8. John of Japan

    John of Japan Well-Known Member
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    What LS advocates are driving at is the impropriety of the concept that I can choose Christ as my Savior but then I don't have to do what He says to do. What I actually said was that as a 4 year old I knew that I "ought to obey". Sure dogs can be trained to obey, but can they know that they ought to obey? I doubt Pavlov ever taught his dogs that. </font>[/QUOTE]And the fallacy here is that NONE of us are totally committed, NONE of us do what we ought to do, even after we are saved, as witness Paul's struggle in Rom. 7 and yours and my struggle every single day. I want to obey the Lord--most of the time--but some times even as a Christian I just don't want to obey!! And we expect lost people to understand that they ought to obey the Lord at all times in order to be saved?

    So, where do you draw the line? Does the prospect for salvation have to be absolutely committed in every aspect of his life? I know I'm not!! Then how much does he have to be committed to the Lord's leading? Halfway? All the way to being a missionary to Japan?

    Sorry, "salvation is of the Lord," it is not of me and my will to obey. You can't have it both ways. You can't say on one hand that salvation is completely of the Lord, but then say that I must decide I'm going to obey Him if I want to get saved. That is illogical and unbiblical, I believe.

    Christ is Lord whether I obey Him or not. And I am saved through my faith because He saved me, not because I decided to receive Him as my Lord
     
  9. MikeinGhana

    MikeinGhana New Member

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    I usually agree with JOJ. Romans, however, is a book that clearly teaches salvation doctrine.

    I would say 1 John is the book because of the statement, "That ye may know that ye have eternal life." The gospel of John is a good guess as well.

    I agree with those that said that the LS position is a reaction to easy believism. I remember back in my Bible college days that there was a book written titled, So Great Salvation. I believe it was a collaboration between Zane Hodges and Charles Ryrie. I may be wrong. At the time we were told it was a reaction to MacArthur's LS position.


    I must ask the question, How can a person truly come to Christ as a worthless, depraved sinner in need of salvation, be bought by the blood of Christ, and Jesus Christ not be Lord? Isn't his Lordship (ownership) required by definition of Biblical salvation?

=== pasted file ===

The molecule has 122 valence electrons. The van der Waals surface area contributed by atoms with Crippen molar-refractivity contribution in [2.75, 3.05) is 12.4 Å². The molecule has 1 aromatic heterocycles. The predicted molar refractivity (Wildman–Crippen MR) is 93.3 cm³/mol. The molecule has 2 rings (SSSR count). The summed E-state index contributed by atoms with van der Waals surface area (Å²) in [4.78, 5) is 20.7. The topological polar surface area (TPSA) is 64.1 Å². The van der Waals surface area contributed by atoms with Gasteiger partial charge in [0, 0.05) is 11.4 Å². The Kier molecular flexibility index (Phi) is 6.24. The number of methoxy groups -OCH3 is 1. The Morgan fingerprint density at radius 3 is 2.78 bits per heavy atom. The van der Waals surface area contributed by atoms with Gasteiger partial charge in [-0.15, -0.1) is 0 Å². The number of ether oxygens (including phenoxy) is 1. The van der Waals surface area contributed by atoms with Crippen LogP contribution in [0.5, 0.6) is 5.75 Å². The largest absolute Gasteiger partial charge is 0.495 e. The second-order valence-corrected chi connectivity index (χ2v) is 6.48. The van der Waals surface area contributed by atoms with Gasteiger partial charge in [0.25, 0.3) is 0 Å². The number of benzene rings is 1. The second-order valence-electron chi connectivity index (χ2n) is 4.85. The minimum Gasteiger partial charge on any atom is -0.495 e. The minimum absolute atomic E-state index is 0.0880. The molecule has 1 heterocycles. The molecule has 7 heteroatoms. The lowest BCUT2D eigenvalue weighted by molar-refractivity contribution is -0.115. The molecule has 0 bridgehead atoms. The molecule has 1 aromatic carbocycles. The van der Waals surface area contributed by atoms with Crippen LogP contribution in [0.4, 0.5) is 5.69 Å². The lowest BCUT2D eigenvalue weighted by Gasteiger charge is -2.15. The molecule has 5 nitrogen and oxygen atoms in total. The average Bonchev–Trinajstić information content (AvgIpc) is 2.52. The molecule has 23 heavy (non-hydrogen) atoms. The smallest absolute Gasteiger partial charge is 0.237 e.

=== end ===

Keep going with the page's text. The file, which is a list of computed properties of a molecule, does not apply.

Now we may be unprofitable servants, but servants to the Master we are.
     
  10. Helen

    Helen <img src =/Helen2.gif>

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    I think Lordship salvation is the exact message Jesus was teaching. Look at John 8:24:
    "I told you that you would die in your sins; if you do not believe that I am the one I claim to be, you will indeed die in your sins."

    That is the NIV translation, but it makes the same glossed-over error as all the English translations I am aware of. In the Greek, Jesus is saying, "if you do not believe I am I AM (ego eimi), you will indeed die in your sins."

    In claiming the name of God, Jesus was certainly saying that if one did not believe He was God (and that is certainly the Lord of lords!), then one would die in one's sins.

    The Jews certainly understood exactly what He was saying. In John 10:33, they are responding to Jesus' question about why they want to stone Him: "We are not stoning you for any of these [miracles]," replied the Jews, "but for blasphemy, because you, a mere man, claim to be God."

    Lordship salvation means that one believes Jesus is God, first of all. Secondly it has everything to do with obedience to Him as Lord and God. Can one be saved and not be obedient to Him? Not in the long run, no, for in Philippians 1:6 we read that He is faithful to finish the work He began. If you were born again in Christ, you will be raised by the Holy Spirit until you are in the likeness of Christ (Romans 8:28-30) and He WILL finish that work.

    Christ was obedient. That is how each of us will be, too, who are His. Salvation is not simply escaping hell; it is becoming like Christ BECAUSE He is our LORD as well as our Savior.

    John of Japan, although I think it is wonderful that you responded to the Gospel message when you were four, it is not until you were in your late teens or early 20's that you became independent of others and could wrestle with God yourself and become born again in Him. You did not need to be born again when you were four for you had not yet spiritually died (been separated from God) -- thus it was easy for you, as it is for almost all children, to respond to the stories of Jesus with trust and faith. Their angels always see the face of the Father in heaven, for these little ones have not yet been separated from God.

    That does not mean that they do not have sin natures. We all do, from our beginnings, but if you read Romans 7:7-11 carefully, you will see that Paul was alive before he knew the law and it was only when he knew it that he died spiritually. You already belonged to Jesus as a four-year-old. All four-year-olds do.